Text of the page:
There has been a rush in Proustmania since the spring to celebrate the 100 th anniversary on December 10, of Proust’s Goncourt Prize for “A l’Ombre des Jeunes Filles en Fleurs”. Editions de Fallois launched last month, a series of unpublished short stories “Le Mystérieux correspondant“, written by Marcel Proust when he was 22. They represent sketches of the characters who will eventually form “Remembrances of Things Past”. The book has sold 10 000 copies in a month even though it is very literary and addresses mostly Proust fans. Last week, Professor Rubén Gallo, who runs the department of Latin American studies at Princeton University, came for the publication of the French version “Proust Latino” of his book, “Proust’s Latin Americans” which came out in the United States in 2016. The evening at Maison de la Poésie was a fascinating dialogue with French historian Professor Laure Murat.
Rubén Gallo was born in Mexico and lives between New York and Burgundy where he owns a house. He came to France when he was 15, and writes in a very funny way, about his first adventures in Paris and in the Bois de Boulogne in the French prologue. Searching for elegant ladies in a horse carriage, he only found prostitutes and transvestites.
His interest for Proust’s Latin American friends came from discovering that the writer had a Venezuelan lover, Reynaldo Hahn, a famous composer of the Belle Epoque, whose father was a German Jew. Gabriel de Yturri, an Argentinian who was Robert de Montesquiou’s secretary and lover, poet Jose Maria de Heredia (born in Cuba), Ramon Fernandez, the most celebrated literary critic of the time, Antonio de la Gandara, a gifted portraitist, were all “foreigners in Paris” and Rubén Gallo started being interested in this foreigness. He often mentions Latin America in the Recherche.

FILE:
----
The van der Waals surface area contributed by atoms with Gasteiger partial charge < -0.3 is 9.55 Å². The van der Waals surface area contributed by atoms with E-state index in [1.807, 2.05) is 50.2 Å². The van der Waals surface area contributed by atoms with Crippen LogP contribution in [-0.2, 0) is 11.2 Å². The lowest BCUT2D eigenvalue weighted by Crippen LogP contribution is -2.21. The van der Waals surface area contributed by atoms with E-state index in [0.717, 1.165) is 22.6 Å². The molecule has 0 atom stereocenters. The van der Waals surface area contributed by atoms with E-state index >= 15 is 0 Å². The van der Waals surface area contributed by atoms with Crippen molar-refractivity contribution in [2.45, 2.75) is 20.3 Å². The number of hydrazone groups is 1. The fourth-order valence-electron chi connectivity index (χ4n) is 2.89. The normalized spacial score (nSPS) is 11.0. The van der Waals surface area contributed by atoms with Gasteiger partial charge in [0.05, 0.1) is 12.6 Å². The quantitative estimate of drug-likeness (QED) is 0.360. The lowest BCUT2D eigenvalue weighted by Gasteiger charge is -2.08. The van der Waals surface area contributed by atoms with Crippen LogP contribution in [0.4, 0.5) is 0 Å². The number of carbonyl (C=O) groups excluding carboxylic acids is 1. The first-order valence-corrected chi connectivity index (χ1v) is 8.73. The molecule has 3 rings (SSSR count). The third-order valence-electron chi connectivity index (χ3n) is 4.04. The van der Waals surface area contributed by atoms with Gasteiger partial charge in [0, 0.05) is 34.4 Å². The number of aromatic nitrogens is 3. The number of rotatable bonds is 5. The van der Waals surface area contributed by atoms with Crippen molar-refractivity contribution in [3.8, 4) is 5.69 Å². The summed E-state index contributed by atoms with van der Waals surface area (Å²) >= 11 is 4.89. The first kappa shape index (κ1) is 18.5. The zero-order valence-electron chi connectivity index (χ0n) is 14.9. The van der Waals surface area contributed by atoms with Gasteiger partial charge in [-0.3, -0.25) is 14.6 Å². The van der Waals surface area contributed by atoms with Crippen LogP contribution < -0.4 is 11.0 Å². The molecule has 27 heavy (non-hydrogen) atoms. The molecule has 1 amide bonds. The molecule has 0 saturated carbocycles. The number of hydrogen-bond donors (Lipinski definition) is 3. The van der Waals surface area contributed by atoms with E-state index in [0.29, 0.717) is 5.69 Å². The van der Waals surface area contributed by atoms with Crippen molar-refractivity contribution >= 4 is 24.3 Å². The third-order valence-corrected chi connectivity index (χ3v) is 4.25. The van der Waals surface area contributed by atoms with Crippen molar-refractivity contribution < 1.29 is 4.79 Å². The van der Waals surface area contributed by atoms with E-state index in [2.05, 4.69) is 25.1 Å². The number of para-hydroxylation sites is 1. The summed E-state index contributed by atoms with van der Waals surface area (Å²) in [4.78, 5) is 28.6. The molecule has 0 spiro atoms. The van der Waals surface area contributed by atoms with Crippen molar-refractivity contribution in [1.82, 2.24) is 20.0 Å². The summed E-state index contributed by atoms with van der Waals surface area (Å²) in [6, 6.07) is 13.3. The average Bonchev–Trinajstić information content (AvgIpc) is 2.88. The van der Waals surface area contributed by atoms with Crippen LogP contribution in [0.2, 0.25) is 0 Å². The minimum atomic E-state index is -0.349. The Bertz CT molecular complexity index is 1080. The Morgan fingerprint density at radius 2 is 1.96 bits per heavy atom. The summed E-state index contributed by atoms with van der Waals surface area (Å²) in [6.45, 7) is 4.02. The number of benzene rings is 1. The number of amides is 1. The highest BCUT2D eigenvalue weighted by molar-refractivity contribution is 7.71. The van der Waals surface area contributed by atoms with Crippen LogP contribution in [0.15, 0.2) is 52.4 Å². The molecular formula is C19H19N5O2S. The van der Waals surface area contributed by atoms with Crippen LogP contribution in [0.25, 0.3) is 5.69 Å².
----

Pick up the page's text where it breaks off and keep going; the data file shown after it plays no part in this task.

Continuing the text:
While Proust translated John Ruskin without speaking English (his mother helped him), and never lived abroad, the author states that being Jewish, homosexual and a bourgeois in aristocratic circles, made him a marginal, a “stranger to himself” as Julia Kristeva calls it.
He developed a passion for the Mexican Revolution through having invested part of his large heritage, the equivalent of 800 000 € today, in 1905, in the building of the Mexico City tramway. The succession of governments during the 10 year Revolution fascinated him and his correspondance with his bank manager gave Rubén Gallo wonderful information.
Another revelation in the book is Proust’s visits to a gay brothel on rue de l’Arcade, for which Laure Murat found a Police card stating his age as 42, and his identity as a rentier (annuitant). There are many more new informations on Proust’s daily life and inspiration for the Recherche. And the book reads very easily.
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